VIDEO: 4,000 Beagles from Controversial Breeder Mill Preparing for Adoption

Beagles wait in a pen before competing in the146th Westminster Kennel Club Dog show, Monda
AP Photo/Mary Altaffer

A federal judge in Lynchburg, Virginia, has okayed a plan to transfer 4,000 beagles from an Envigo breeder mill so they can be adopted.

The Richmond Times-Dispatch reported July 5:

Envigo, the Humane Society and the U.S. government presented the joint plan after U.S. District Judge Norman Moon refused Envigo’s bids for permission to sell more than 2,000 beagles to fulfill a sister company’s research contracts.

Envigo will pay the Humane Society a $100 fee per beagle and $150 per nursing mother and litter under 8 weeks. The Humane Society will transmit the fees to shelters in order to defray the costs of preparing the beagles for adoption.

Meanwhile, Inotov, which is Envigo’s parent company, recently said it would be shuttering Envigo’s mill that has been accused of violating the Animal Welfare Act.

Video footage showed the dogs in distressing situations. Some of them appeared to be in poor health, while others were kept from their food:

In a press release Thursday, the Humane Society said, “Now that the Court has approved the joint transfer plan, we and our partners are preparing to move quickly to place these beagles in loving homes.”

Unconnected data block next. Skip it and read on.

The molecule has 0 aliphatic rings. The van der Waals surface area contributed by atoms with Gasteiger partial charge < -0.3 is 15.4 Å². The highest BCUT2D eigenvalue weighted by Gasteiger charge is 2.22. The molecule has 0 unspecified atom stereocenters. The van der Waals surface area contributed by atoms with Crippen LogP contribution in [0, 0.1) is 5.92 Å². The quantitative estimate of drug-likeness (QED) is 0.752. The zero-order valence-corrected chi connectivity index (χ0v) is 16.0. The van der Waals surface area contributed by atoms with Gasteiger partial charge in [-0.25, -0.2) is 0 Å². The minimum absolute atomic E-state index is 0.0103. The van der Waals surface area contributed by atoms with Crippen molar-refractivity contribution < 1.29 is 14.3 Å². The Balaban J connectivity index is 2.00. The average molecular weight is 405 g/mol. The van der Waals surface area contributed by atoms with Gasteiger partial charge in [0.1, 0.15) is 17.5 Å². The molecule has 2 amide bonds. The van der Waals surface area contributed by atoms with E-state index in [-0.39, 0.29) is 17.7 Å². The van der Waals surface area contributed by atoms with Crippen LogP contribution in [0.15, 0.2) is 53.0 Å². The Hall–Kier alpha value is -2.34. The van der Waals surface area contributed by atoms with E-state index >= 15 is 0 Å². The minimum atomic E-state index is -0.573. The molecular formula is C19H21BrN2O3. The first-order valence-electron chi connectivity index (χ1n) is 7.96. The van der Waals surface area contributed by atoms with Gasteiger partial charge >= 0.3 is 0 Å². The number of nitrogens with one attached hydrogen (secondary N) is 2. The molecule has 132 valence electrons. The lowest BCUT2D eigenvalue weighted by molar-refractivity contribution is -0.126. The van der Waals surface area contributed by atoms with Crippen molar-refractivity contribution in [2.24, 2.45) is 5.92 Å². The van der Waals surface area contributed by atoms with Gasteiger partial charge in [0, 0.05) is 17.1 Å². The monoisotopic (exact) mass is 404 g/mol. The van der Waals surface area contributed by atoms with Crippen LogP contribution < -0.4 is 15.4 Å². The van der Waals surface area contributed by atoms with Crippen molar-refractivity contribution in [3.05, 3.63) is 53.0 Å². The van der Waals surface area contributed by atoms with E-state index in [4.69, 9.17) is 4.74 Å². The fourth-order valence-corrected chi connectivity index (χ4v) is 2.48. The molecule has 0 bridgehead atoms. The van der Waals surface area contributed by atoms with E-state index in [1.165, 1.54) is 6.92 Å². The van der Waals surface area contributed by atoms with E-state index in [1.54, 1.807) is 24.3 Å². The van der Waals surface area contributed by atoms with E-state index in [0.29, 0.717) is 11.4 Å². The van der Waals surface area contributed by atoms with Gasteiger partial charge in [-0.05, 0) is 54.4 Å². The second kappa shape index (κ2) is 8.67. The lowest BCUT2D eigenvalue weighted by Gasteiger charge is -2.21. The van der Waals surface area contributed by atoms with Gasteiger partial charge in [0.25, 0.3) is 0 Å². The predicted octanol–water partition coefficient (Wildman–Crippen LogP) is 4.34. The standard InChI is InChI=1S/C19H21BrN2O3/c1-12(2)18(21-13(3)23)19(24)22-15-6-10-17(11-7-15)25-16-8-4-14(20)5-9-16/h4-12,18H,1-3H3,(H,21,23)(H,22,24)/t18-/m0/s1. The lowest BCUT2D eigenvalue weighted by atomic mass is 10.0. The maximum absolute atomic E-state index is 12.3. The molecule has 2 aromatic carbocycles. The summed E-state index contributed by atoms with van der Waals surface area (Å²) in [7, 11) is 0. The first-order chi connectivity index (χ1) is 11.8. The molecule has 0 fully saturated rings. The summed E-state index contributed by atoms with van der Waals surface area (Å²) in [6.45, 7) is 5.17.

Beagles were described as being friendly, curious, and merry, according to the American Kennel Club’s (AKC) website:

Beagles are loving and lovable, happy, and companionable; all qualities that make them excellent family dogs. No wonder that for years the Beagle has been the most popular hound dog among American pet owners. These are curious, clever, and energetic hounds who require plenty of playtime.

Per the recent agreement, the Humane Society took responsibility for transferring the dogs from the Cumberland site and for their placement with shelters and rescues for adoption.

“The Humane Society agreed that it will place as many beagles as possible with shelters on the East Coast and in the Midwest and that beagles under 8 weeks will be transported with their mothers,” the Times-Dispatch report said.


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